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Enforcement through the courts

At trial

What level of expertise can a patent owner expect from the courts?

Most patent-related cases are filed before the courts sitting in Rio de Janeiro, Sao Paulo and Brasilia. Except for certain judges in these jurisdictions, most Brazilian courts have no expertise in patent law.

Are cases decided by one judge, a panel of judges or a jury?

Cases are decided by a single judge at the first-instance trial level and by a panel of appellate court judges at the appellate level. Juries do not decide IP-related disputes in Brazil.

If jury trials do exist, what is the process for deciding whether a case should be put to a jury?

Not applicable. 

What role can and do expert witnesses play in proceedings?

Expert witnesses play a key role in convincing the judge to grant or reject a request for preliminary injunctive relief. Moreover, they work with the unbiased court-appointed expert during the expert examination, addressing questions to him or her and delivering opinions on his or her technical report. 

Does your jurisdiction apply a doctrine of equivalents and, if so, how?

Yes, the Patent Statute provides for patent infringement on an equivalence of means basis. However, it does not set out the criteria for applying the doctrine of equivalents and there is no binding precedent establishing a test or standard for applying the doctrine.

Is it possible to obtain preliminary injunctions? If so, under what circumstances?

Yes. The legal requirements for obtaining injunctions are fumus boni juris (ie, there is a likelihood of the complaint being decided in favour of the plaintiff) and periculum in mora (ie, immediate measures are needed to cease the infringement and thus prevent the plaintiff from bearing further damages). 

How are issues around infringement and validity treated in your jurisdiction?

Infringement suits must be brought before state courts, while invalidity suits must be brought before federal courts against both the patent owner and the Brazilian Patent and Trademark Office.  

Will courts consider decisions in cases involving similar issues from other jurisdictions?

Attorneys typically quote foreign precedents in support of their arguments, particularly when there is no Brazilian precedent or rule dealing with the issue. However, judges rarely cite foreign cases or rely on them to ground their own decisions.

Damages and remedies

Can the successful party obtain costs from the losing party?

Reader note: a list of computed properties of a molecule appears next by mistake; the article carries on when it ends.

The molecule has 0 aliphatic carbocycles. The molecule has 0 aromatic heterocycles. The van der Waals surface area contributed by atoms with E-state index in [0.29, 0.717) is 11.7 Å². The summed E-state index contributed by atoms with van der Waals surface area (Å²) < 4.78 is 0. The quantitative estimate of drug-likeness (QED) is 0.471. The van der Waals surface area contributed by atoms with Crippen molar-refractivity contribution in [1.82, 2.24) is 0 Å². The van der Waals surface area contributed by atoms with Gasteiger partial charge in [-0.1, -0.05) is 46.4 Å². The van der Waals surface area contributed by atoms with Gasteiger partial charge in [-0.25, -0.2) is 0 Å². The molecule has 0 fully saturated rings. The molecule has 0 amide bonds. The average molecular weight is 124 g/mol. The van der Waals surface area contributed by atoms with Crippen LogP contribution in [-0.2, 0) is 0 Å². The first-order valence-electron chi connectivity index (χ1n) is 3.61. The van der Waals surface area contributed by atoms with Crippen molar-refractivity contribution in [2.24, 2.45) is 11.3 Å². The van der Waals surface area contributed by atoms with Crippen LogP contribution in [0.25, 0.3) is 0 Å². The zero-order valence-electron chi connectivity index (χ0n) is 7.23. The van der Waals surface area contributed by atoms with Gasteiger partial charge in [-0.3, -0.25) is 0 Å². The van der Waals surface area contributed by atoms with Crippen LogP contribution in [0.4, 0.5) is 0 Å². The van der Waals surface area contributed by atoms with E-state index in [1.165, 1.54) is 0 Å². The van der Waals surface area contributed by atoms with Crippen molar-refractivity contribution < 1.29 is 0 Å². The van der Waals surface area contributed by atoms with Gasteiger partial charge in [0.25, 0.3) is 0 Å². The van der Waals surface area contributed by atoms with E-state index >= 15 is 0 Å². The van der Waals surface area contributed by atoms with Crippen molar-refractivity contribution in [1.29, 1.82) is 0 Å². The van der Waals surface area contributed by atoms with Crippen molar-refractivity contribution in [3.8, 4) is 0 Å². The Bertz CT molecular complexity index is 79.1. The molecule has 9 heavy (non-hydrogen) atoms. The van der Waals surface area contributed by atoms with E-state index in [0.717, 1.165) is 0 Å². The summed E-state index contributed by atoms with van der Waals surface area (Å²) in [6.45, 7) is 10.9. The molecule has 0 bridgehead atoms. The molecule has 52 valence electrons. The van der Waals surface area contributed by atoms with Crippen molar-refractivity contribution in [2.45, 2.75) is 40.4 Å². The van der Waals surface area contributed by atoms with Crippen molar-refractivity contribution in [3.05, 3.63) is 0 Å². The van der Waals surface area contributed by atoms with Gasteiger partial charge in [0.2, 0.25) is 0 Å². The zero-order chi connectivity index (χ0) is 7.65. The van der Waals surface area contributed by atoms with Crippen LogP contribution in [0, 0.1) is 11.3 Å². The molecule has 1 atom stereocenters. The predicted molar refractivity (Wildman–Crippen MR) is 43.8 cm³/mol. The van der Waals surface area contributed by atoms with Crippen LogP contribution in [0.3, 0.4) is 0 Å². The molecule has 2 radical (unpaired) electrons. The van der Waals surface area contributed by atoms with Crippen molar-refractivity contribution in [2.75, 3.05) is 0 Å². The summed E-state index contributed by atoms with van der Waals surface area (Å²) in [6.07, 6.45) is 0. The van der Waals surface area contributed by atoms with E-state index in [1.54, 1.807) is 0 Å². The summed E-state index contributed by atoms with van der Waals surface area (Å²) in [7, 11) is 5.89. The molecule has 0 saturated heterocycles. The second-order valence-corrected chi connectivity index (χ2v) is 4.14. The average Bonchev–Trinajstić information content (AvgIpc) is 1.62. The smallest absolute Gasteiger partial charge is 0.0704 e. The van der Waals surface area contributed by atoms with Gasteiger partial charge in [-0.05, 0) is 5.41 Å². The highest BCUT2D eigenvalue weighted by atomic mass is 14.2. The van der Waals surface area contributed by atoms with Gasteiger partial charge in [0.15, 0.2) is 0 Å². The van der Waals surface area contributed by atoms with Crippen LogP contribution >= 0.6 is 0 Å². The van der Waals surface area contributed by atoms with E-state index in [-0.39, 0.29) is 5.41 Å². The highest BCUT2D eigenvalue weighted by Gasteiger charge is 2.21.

The prevailing party may recover a small part of the attorneys’ fees, in addition to court costs and the fees charged by the court-appointed expert.

What are the typical remedies granted to a successful plaintiff?

A permanent injunction preventing the defendant from using the claimed technology and damages.

How are damages awards calculated? Are punitive damages available?

Damages are calculated based on:

  • the profits obtained by the infringer through the infringement;
  • the losses suffered by the patent owner; or
  • reasonable royalties.

The basis chosen for damages calculation depends on what works best for the plaintiff. There are no statutory punitive damages and such requests are usually rejected pursuant to case law.  

How common is it for courts to grant permanent injunctions to successful plaintiffs and under what circumstances will they do this?

Courts often grant permanent injunctions whenever the final ruling favours the rights holder. 

Timescale and costs

How long does it take to obtain a decision at first instance and is it possible to expedite this process?

Most courts take approximately three years to issue a first-instance decision on the merits. The timescale depends on the judge’s schedule and willingness to rule on the case, as well as on how long the court-appointed expert takes to prepare and present his or her technical report.

How much should a litigant plan to pay to take a case through to a first-instance decision?

Costs vary significantly according to the case, but a litigant should expect to spend at least $200,000 from the beginning of the case until a first-instance decision on the merits, including legal fees, court costs and fees charged by the court-appointed expert.

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